The second turning point came when I realized that the “Ally” class and “Enemy” class were very similar as well. Continuing with this trend of cleaning up my code, I decided to completely refactor (restructure) my code. Since “Ally,” “Enemy,” and “Player” are all so similar, I created a class named “Character” which all three inherit from. Below is a graphical representation of how my classes changed throughout the development of the battle system.

Text Files

All the enemies in my game were initially stored in a text file. The text file is nothing complicated, and there’s no code in there—it’s essentially just a database with keywords and values which are transferred over to the game.

The text file corresponds to each map in the game, meaning whenever the player is in a different map, they are subjected to a different set of enemies. Thus, whenever the player goes to a different map, the program deletes all the old enemy data and creates new enemies based on the new data. When a battle is encountered, this enemy data is then copied over to the “Battle” class instance. During the battle, any changes to the enemy such as damage or buffs/debuffs only applies to the copy of the enemy, not the enemy that was initially loaded in for the map. After the battle is over, the “Battle” instance is completely reset so the altered enemy is completely gone, leaving me with only the original enemy data.

Like enemies, the ally information are all stored in a text file as well, with the program only being coded to interpret the text files. However, since allies persist throughout the game and don’t change based on the map, it is simply loaded in at the beginning of the game and stays there.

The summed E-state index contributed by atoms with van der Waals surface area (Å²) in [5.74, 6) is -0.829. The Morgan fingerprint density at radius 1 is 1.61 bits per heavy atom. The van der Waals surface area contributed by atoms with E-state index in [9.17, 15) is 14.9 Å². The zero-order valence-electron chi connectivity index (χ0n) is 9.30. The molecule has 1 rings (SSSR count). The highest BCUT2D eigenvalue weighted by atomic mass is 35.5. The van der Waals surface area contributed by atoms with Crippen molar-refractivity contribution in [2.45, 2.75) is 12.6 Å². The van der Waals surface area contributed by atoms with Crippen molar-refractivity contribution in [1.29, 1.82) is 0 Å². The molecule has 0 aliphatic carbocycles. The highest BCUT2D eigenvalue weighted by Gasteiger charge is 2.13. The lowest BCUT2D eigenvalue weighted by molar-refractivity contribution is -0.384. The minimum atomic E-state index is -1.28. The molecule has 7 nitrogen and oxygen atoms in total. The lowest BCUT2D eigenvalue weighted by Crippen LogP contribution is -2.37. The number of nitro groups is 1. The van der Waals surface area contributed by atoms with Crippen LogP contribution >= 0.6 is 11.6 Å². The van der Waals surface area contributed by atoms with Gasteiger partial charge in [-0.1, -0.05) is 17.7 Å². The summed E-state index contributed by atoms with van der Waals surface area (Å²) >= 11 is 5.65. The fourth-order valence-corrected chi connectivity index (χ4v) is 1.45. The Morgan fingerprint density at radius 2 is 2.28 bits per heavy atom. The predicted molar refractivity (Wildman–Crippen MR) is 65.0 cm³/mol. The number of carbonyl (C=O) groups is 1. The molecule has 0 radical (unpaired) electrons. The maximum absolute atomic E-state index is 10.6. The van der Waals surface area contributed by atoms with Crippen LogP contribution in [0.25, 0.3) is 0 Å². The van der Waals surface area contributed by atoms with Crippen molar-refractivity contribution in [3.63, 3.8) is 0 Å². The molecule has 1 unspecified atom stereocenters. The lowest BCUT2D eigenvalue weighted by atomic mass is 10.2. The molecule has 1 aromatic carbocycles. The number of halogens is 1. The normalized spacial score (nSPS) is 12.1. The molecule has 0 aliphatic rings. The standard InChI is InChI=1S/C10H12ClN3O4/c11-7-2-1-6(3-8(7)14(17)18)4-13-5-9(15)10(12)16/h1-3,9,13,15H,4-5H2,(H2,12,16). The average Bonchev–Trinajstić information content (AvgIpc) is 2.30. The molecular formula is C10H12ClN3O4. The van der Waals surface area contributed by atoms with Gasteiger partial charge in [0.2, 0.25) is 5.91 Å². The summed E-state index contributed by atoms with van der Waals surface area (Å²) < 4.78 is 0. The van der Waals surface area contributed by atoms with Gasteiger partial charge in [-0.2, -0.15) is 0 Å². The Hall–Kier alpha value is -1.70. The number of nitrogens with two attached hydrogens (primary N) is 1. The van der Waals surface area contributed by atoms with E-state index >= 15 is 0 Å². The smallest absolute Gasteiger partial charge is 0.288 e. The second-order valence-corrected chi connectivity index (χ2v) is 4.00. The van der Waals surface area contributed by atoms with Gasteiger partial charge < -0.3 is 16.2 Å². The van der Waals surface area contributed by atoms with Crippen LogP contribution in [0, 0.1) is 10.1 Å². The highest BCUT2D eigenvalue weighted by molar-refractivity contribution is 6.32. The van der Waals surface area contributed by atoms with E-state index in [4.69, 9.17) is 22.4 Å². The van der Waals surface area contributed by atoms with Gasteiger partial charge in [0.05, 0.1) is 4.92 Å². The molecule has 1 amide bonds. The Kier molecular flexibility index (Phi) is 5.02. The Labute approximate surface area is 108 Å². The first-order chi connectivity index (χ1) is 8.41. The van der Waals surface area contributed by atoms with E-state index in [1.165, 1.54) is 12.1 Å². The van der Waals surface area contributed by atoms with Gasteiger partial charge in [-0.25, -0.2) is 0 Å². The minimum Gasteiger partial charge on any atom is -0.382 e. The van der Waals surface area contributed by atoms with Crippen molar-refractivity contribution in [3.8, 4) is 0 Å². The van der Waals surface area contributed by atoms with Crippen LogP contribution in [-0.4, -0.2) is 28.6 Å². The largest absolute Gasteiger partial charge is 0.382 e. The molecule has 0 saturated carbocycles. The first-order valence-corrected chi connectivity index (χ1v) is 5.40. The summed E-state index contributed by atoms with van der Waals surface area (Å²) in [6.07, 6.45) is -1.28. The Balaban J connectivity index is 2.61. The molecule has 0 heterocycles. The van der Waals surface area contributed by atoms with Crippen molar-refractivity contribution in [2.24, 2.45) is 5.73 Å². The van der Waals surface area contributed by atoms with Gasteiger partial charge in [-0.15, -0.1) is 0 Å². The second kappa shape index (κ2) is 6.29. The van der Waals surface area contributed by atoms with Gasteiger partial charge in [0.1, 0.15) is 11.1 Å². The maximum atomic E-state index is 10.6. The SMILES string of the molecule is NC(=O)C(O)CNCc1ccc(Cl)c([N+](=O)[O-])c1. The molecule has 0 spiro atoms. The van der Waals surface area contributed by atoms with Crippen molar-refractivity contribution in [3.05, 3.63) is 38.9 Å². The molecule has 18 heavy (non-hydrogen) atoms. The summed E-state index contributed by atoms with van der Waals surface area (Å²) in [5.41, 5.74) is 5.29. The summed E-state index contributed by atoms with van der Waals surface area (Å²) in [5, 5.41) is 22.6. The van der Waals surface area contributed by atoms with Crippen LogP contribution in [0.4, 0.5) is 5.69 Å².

Skills are also stored in text files containing data such as “mult” for multiplier, “max” for maximum damage possible, “min” for minimum damage possible, etc. At one point or another, the game will load in data for the skill which each character has access to. Whenever one is in battle, the “Skill” instance would calculate how much the skill should damage/heal/buff/debuff.

When I was first creating skills, I had initially planned for each character to have a vector (list) of skills. However, I thought that it might be easier to have a centralized list of skills, and the characters would only hold data about which skill to access via the skill ID. Since each skill would already be loaded in the list from the beginning of the game, it would be easy to swap out one skill for another because the character only needs to store a different integer (skill ID), whereas my initial plan required the program to open up a text file and load in the skill data which takes significantly more time.


Although I’ve tried to optimize my game, there are still many areas that are unoptimized, both in terms of speed as well as memory usage. However, with a lot of the technical aspects of the game being completed, I have also started to work on many more of the artistic and creative elements of the game, such as story writing and character creation (which I’ve already shown a glimpse of in my previous post). I’ll be continuing these posts over the summer, so stay tuned!